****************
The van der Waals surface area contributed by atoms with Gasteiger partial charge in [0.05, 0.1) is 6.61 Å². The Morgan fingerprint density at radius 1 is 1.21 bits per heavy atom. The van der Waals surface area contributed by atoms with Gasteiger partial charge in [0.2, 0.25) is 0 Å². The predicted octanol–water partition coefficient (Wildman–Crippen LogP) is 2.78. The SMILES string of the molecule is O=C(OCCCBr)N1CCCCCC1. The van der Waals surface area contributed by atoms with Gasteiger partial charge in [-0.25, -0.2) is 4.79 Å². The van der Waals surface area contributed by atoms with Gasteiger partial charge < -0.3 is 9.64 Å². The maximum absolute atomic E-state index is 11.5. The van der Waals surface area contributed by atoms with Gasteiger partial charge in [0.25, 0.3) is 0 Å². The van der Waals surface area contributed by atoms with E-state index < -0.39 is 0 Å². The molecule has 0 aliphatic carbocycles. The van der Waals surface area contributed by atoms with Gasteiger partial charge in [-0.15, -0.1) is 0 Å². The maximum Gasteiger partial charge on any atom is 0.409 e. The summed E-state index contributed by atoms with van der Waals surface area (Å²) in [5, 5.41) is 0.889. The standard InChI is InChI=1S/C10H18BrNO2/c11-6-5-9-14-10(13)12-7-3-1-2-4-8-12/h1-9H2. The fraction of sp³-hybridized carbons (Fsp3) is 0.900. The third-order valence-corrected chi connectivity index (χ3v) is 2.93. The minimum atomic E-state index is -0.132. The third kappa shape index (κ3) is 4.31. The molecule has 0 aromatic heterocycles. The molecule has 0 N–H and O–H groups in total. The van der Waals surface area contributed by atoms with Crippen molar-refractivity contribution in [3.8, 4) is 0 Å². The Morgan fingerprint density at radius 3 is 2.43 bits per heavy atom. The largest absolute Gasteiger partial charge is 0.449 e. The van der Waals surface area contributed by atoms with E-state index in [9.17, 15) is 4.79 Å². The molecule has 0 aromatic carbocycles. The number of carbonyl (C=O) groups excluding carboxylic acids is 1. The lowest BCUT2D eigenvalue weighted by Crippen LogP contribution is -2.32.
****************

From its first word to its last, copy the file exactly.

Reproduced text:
The van der Waals surface area contributed by atoms with Gasteiger partial charge in [0.05, 0.1) is 6.61 Å². The Morgan fingerprint density at radius 1 is 1.21 bits per heavy atom. The van der Waals surface area contributed by atoms with Gasteiger partial charge in [0.2, 0.25) is 0 Å². The predicted octanol–water partition coefficient (Wildman–Crippen LogP) is 2.78. The SMILES string of the molecule is O=C(OCCCBr)N1CCCCCC1. The van der Waals surface area contributed by atoms with Gasteiger partial charge in [-0.25, -0.2) is 4.79 Å². The van der Waals surface area contributed by atoms with Gasteiger partial charge < -0.3 is 9.64 Å². The maximum absolute atomic E-state index is 11.5. The van der Waals surface area contributed by atoms with Gasteiger partial charge in [0.25, 0.3) is 0 Å². The van der Waals surface area contributed by atoms with E-state index < -0.39 is 0 Å². The molecule has 0 aliphatic carbocycles. The van der Waals surface area contributed by atoms with Gasteiger partial charge in [-0.15, -0.1) is 0 Å². The maximum Gasteiger partial charge on any atom is 0.409 e. The summed E-state index contributed by atoms with van der Waals surface area (Å²) in [5, 5.41) is 0.889. The standard InChI is InChI=1S/C10H18BrNO2/c11-6-5-9-14-10(13)12-7-3-1-2-4-8-12/h1-9H2. The fraction of sp³-hybridized carbons (Fsp3) is 0.900. The third-order valence-corrected chi connectivity index (χ3v) is 2.93. The minimum atomic E-state index is -0.132. The third kappa shape index (κ3) is 4.31. The molecule has 0 aromatic heterocycles. The molecule has 0 N–H and O–H groups in total. The van der Waals surface area contributed by atoms with Crippen molar-refractivity contribution in [3.8, 4) is 0 Å². The Morgan fingerprint density at radius 3 is 2.43 bits per heavy atom. The largest absolute Gasteiger partial charge is 0.449 e. The van der Waals surface area contributed by atoms with E-state index in [9.17, 15) is 4.79 Å². The molecule has 0 aromatic carbocycles. The number of carbonyl (C=O) groups excluding carboxylic acids is 1. The lowest BCUT2D eigenvalue weighted by Crippen LogP contribution is -2.32.